I’d like to promote my Medici Protectorate series. Books one and two (Bleeding Heart and Mind Control) are already out, and book three (Body Armor) comes out this summer.

dual adSeries Premise: The four Notaro sisters are the secret legacy of the Medici, famed rulers of Italy. Michelangelo promised his Medician benefactor that he’d always watch over the family, and as such, he formed the Medici Protectorate to guard them throughout the generations. Now, Italy is in political turmoil and revolution is imminent. The people are calling for new rulers, and the Notaros are poised to assume control. But a nefarious opposing faction wants the power for themselves. Never was the family in more jeopardy. The four sisters are protected by the Brotherhood—four elite warriors of the Medici Protectorate prophesied to keep the family safe until they fulfill their destinies. They journey around the world in an effort to keep the family safe and the future of Italy secure.

Book One, Bleeding Heart: Gianni, a warrior destined to defend the secret legacy of the Medici, protects his charge Francesca from a prophesied assassin. Their worlds collide in passion and violence, and he must conquer her fears and his demons in time to save them both.

Book Two, Mind Control: Vinnie copes with his own identity issues while he struggles to protect the one prophesized Medici descendant, Jo, who refuses to embrace her heritage. With lives in peril, can they find the strength to overcome their tragic pasts, or is it too late?

Book Three, Body Armor: Nico works to increase his powers and save the Notaro family matriarch, but his private agendas put his charge Donni’s life at risk. When secrets and lies result in three abductions, the group will need to place their trust him to save them all.


 

About Staci:

Staci Troilo has always loved fiction, ever since her parents read her fairy tales when she was a young girl. Today, her interests are much more eclectic. She loves getting lost in sci-fi battles, fantasy realms, horror worlds, suspenseful intrigues, and romantic entanglements.

As goes her reading, so goes her writing. She can’t pick a single genre to focus on, so she doesn’t even try. She’s proud to say she’s a multi-genre author.

When she’s not reading or writing, she’s spending time with family and friends, possibly cooking for them, or maybe enjoying an afternoon in the pool. To learn more about her, visit http://stacitroilo.com/.

Connect with Staci:

Web

Blog

Newsletter Signup

Twitter

Amazon

Additional Social Media Links

A Perfect 10 With Joan Hall

This week, we sit down with author Joan Hall. She will give us some insight into her inspiration and her writing.

Please enjoy this week’s edition of A Perfect 10

If you want to check out past interviews, you can find them in the following links:

A.C. FlorySteve BoseleyKayla MattMae ClairJill SammutDeanna KahlerDawn Reno LangleyJohn HowellElaine CouglerJan SikesNancy BellNick DavisKathleen LopezSusan ThatcherCharles YallowitzArmand RosamiliaTracey PaganaAnna DobrittKaren OberlaenderDeby FredericksTeri PolenDarlene FosterRobert Rayner, C.C. NaughtonSherry RentshlerLinda Bradley, Luna St. Clair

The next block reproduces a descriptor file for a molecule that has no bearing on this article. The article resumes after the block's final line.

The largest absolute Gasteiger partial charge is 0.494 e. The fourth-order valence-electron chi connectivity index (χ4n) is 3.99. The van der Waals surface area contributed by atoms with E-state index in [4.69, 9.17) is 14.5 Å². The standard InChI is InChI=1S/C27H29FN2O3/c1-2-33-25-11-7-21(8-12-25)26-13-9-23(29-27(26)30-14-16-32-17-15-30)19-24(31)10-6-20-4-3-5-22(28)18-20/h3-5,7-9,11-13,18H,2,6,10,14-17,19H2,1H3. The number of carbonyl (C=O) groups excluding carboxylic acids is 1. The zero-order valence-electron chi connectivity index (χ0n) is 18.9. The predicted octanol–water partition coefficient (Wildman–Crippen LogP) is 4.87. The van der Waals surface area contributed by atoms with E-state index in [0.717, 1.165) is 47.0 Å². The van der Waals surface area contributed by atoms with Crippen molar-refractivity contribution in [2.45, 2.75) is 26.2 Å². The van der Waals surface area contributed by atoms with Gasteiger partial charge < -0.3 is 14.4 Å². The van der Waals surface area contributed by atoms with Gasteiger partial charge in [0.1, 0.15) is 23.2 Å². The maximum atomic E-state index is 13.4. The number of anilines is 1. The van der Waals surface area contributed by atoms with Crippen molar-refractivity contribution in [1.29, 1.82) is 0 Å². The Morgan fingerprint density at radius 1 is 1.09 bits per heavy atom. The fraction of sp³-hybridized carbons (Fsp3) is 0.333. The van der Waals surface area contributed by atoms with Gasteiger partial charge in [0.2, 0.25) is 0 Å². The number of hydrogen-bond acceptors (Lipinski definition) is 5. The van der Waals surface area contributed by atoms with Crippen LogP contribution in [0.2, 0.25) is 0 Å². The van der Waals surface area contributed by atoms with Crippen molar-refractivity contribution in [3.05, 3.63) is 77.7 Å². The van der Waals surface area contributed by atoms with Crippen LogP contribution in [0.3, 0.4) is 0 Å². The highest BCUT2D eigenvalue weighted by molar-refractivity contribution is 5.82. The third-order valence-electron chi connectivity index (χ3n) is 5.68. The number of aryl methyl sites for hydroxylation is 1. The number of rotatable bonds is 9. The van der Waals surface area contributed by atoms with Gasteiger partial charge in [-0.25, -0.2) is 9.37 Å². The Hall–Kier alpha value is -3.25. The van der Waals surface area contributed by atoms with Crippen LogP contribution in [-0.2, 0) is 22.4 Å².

Also, if you are an author and you want to be part of this feature, I still have a few slots open for 2017. You can email me at don@donmassenzio.com


Joan Hall 9

Does writing energize or exhaust you?

Both. On those days when I struggle to write the words, it’s exhausting. But most of the time, I’m energized by writing. Seeing the thoughts in my head come forth on the computer screen is exhilarating.

Do you ever write under a pseudonym?

No, I use my real name.

If not have you considered it? Why or why not?

Back when I was a want to be writer, I considered using a pseudonym, but once I began to write decided to use my own name. I just want to be.

Does a big ego help or hurt writers? Why or why not?

I believe a big ego is harmful to anyone, especially writers. The bigger the ego, the harder the fall. And no matter how good a writer is or how successful they are, there will be times of failure. I also believe egos are a detriment to learning. We should all strive to constantly improve our writing and if our egos tell us we’re the best, then we deceive ourselves.

What was the best money you ever spent as a writer?

Before I actually began writing, I invested in some online writing classes. Those courses helped me to learn the basic techniques of writing. The encouragement from instructors and fellow students was extremely helpful in crushing self-doubt.

What does writing success look like to you? Have you achieved it?

To me, success is having the courage to write and publish. It took me a long time, but now that I’ve done it, I feel successful. I’m not making much money as a writer, but that’s okay. Someday, I would like to see writing supplement my income, particularly when I retire from my regular job. But I would write without making penny because it’s something I love to do.

What kind of research do you do, and how long do you spend researching before beginning a book? What sources do you use?